Updating Your Social Media

social-media2-300x219Many young people are finding out their zest for social networking may be the very thing that is holding them back in the job market. New research shows those young people ages 16-24 are losing potential job offers because of comments or pictures on their online and social media profiles. Despite this, two-thirds of the 6,000 respondents in the survey said they are not concerned that their use of social media now may harm their future career prospects and are not deterred from using it. Facebook was the only major social network to lose users ages 12 to 64 between 2011 and 2012. Of course, it’s still the largest social network, but the fact that the site is losing users in a major age group raises the question: Why is Facebook still so important to this younger generation?  You Tube, Twitter, Google+, LinkedIn, Instagram, and MySpace continue to be a significant part of the social network sphere.

Another interesting phenomenon is that this same generation is often more concerned about making their social media profile look good to their friends as opposed to prospective employers. Better education of the impact of social media is needed to ensure young people are not making it even harder to get themselves on the career ladder. Understanding the message of keeping your social media profile “job ready” has been ignored by many of the younger generation.  There are things that the younger job candidates need to keep in mind with regards to their social media profile.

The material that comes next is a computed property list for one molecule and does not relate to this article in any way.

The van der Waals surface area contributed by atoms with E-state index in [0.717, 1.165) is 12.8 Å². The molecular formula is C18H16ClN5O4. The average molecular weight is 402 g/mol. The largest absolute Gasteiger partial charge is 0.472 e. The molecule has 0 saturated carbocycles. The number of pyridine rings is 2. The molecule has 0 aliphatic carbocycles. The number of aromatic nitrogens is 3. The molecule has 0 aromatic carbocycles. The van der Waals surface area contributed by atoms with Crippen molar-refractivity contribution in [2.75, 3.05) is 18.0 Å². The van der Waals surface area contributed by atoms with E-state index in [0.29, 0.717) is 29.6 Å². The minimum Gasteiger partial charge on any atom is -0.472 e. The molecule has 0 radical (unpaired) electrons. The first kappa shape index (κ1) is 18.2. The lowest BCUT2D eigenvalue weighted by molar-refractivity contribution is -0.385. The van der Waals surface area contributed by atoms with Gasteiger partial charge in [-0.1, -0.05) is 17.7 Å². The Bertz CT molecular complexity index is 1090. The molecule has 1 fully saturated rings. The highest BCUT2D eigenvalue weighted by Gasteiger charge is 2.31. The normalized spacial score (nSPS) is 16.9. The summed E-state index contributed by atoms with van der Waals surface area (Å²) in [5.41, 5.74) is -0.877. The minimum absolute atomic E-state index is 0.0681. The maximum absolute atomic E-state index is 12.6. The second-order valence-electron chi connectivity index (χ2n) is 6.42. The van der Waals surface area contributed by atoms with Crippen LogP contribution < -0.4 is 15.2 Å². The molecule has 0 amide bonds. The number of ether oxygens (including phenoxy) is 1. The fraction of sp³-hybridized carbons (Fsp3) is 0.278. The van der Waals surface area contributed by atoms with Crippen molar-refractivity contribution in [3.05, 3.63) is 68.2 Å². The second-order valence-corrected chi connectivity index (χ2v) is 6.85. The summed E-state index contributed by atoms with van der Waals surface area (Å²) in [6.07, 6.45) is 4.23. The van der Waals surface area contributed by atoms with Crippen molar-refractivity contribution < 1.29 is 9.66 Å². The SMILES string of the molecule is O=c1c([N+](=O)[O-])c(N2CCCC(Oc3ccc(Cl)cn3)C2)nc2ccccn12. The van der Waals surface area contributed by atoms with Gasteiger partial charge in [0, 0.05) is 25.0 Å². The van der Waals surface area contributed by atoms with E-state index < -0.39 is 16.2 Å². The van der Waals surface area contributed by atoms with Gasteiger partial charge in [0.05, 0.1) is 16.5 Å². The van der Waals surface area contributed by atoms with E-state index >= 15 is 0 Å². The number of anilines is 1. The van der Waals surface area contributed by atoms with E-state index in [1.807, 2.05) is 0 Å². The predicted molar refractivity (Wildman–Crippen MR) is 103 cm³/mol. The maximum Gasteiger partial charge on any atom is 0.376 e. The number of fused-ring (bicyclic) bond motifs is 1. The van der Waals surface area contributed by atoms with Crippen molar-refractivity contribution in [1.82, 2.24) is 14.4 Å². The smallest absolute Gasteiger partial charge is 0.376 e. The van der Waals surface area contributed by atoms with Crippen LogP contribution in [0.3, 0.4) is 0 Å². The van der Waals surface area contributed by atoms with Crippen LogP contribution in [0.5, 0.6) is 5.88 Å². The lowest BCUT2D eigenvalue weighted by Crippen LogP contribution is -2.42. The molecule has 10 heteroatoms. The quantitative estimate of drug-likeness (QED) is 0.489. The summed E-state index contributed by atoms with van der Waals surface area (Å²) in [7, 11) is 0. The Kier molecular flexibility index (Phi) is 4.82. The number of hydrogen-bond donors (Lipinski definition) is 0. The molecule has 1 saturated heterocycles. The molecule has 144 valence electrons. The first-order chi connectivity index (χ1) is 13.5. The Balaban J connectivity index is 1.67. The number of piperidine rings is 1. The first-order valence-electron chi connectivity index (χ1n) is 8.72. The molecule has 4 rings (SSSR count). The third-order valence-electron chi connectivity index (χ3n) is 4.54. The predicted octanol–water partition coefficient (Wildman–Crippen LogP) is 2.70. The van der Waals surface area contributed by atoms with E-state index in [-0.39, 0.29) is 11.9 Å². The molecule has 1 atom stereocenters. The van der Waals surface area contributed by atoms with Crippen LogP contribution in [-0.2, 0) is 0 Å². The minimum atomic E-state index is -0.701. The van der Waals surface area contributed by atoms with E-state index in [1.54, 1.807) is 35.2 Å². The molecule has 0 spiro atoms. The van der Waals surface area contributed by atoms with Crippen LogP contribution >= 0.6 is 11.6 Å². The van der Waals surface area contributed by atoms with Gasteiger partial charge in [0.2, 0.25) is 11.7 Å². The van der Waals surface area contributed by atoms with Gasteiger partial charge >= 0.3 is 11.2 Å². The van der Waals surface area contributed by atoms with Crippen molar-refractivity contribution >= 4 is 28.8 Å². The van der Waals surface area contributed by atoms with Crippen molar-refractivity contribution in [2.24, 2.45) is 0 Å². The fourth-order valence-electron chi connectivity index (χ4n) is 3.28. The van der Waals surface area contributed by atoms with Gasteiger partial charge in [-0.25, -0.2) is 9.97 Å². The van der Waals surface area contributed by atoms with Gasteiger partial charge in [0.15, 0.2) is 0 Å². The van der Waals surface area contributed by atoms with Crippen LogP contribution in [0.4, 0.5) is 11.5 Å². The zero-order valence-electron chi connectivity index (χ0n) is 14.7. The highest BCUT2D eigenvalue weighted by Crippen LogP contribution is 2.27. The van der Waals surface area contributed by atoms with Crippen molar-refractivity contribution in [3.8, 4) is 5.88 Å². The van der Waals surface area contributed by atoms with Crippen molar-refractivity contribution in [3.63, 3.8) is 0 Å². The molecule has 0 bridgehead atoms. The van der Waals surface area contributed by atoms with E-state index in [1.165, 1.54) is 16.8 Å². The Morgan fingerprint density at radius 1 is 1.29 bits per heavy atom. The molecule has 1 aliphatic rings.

Keep your profile updated.  There is nothing wrong with putting a positive spin on your profile.  Emphasize your strengths. The key is to be positive, and to not say anything bad about any former employer or colleague. This way, your profile will have accurate information, and you can come across as a proactive and healthy potential employee for potential employers.  Do not use social media to overtly market or sell yourself. Instead educate, enlighten, inform, and entertain your audience. Do not mix personal and business accounts. Do not feel the need to disclose everything. Not everyone who likes sausage wants to see exactly how it is made. Be open and honest and use discretion. Do the same up-front planning you would for any important business initiative. Define your target audience. Detail how you intend to create value for a company or business. Document your approach and objectives for each specific medium.   Keep your eyes open. Use Google Alerts, search.twitter.com, relevant Linkedin Groups, and other sites to monitor or “listen in” on conversations with potential employers and businesses.

Social media is not going anywhere.  If anything, it is becoming more powerful.  Who knows what the grandchildren of young adults of today will face when it comes to obtaining employment.  One thing is certain, social media will be a part of the dialogue for many years to come.

Source: Think Before You Post – Using Social Media in the Workplace.” Think Before You Post – Using Social Media in the Workplace. Web. 20 June 2013.